I attended this reception at the House of Lords overlooking the river Thames in glorious sunshine. A fitting setting for such a wonderful gathering of people from the Japanese and British worlds of politics, business and culture. It was lovely to see such love and respect between our two countries yet still such differences in culture and traditions. We were entertained with some traditional Japanese dancing by old and young Japanese ladies dressed as geisha and maikos. My Japanese friend, who has trained in traditional dance, explained how the dances represented the seasons and how difficult they were to perform. To my eyes, the younger girl’s dance conveyed fragile beauty, modesty and a hint of submissiveness whereas the older ladies dance was somehow more powerful. Some of the older Japanese men watched attentively, respectful of the traditions as well as its representation of Japanese femininity. I am not sure the same reaction came from the British audience, although it was greatly appreciated.

It led me to wonder about the difference in gender roles between our two countries. Japan knows it is losing out economically with such low labour participation of its highly educated female workforce. The Government is putting “female friendly” incentives into place and has prioritised “womenomics”. This is being discussed on various levels; by brave Japanese women, by Western women who have grown up in very different cultural contexts and by politicians and business leaders, who need to support it. The lack of flexible working practices and recruitment processes that will support women rising to decision making positions needs to be addressed. It won’t help that the responsibilities of caring for an ageing population traditionally fall on women. A major shift in corporate culture may happen out of economic necessity. However there is still a long way to go to adapt deeply ingrained gender roles and expectations of female behaviour (see following articles and read my previous blog for some examples). I will be watching with great interest and support.

Press Briefing on Womenomics by Professor Yoko Ishikura (video)

Shinzo Abe: Womenomics will be Key to Japan’s Revival

Top Japanese Lawmaker Urges Women to be More Visible

Japan’s Part Time Workers Have Had Enough

Outrage in Japan as Lawmaker jeered for being single and childless

Japanese Government to prioritise firms that employ more women

Japan to reward companies adding women to payroll

Akio Adachi’s Graduation Speech from GLOBIS talking about women (video)

Abe Joins Caroline Kennedy in “Womenomics” Push

Japanese Women and Work: Holding Back Half The Nation: The Economist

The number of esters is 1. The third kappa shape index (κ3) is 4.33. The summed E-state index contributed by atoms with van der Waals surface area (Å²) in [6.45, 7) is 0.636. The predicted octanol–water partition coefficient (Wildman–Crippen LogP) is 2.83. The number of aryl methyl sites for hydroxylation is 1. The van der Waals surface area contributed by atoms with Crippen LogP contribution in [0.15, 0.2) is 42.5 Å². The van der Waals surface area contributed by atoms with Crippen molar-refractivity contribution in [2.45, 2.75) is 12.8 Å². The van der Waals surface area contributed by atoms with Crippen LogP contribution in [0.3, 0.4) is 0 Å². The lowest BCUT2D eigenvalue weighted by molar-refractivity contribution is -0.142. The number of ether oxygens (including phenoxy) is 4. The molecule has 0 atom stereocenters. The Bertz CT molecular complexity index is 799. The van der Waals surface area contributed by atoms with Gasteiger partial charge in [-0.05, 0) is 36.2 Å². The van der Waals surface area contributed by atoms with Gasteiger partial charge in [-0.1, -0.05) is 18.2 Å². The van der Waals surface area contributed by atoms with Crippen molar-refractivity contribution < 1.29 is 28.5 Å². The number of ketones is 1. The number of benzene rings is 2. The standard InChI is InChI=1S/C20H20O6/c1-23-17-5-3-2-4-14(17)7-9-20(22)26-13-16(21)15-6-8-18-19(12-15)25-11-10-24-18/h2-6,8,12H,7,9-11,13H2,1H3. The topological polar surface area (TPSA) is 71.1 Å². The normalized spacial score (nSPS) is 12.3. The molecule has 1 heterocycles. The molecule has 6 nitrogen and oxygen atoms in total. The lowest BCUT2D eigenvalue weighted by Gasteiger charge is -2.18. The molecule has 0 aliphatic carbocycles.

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Abe’s Visit to the UK-Opportunities to Collaborate with Japan

Posted on 6 May 2014 in Inter-Cultural Training, Market Insight, News -
Japan Prime Minister Abe Toast Speech Guildhall

I was incredibly excited to have seen Abe twice on his recent visit to the UK on May 1st. He gave a speech at the “Invest in Japan-A Regional Roadmap” Seminar I attended, organised by JETRO in London, to support Governors from Mie and Hiroshima Prefectures and Mayors from Fukuoka and Kobe Cities in their efforts to promote their prefectures and tell foreign investors about the attractive incentives and support packages available to attract FDI. He then went to meet David Cameron, who released a joint statement and then he gave a key note speech at the first ever Japan UK Conference “Collaboration in Research and Education” to discuss how this relationship can be further developed.

Japan's PM Abe makes a toast after speaking at the Guildhall in London

I was then honoured to have been invited to a Dinner in the evening at the Guildhall, which was a grand occasion with excellent food, English wine, sparkling sake from Abe’s own prefecture Yamaguchi and Suntory Whisky. He gave a very stirring speech about “Redefining Japan UK Relations” with poignant references to the Choshu 5, outlining his commitment to the EU Japan EPA, the future of Abenomics, womenomics, the opening of the Japanese market and opportunities for collaborating with the Olympics. The shared respect and love between the two countries was very evident as was the growing interest in the current changes taking place in Japan.

The next day Abe visited the Olympic Stadium to sign a Memorandum of Cooperation between UK and Japan to help British businesses share their expertise from the London Olympics and win business at the Tokyo Olympics. As I write this, he is in Brussels negotiating the EPA and the EU are expected to be satisfied that Japan meets most conditions for talks to proceed. All in all, a successful visit signifying not only the close ties between our two countries but the real opportunities that are there for co-operation and investment. 安倍総理 お疲れさまでした


UK Japan Joint Statement

New Agreement to Help Companies Win Work at Tokyo Olympics

Abe’s Speech at the Guildhall

Abe’s visit to UCL Japan and UK Conference “Collaboration in Research and  Education”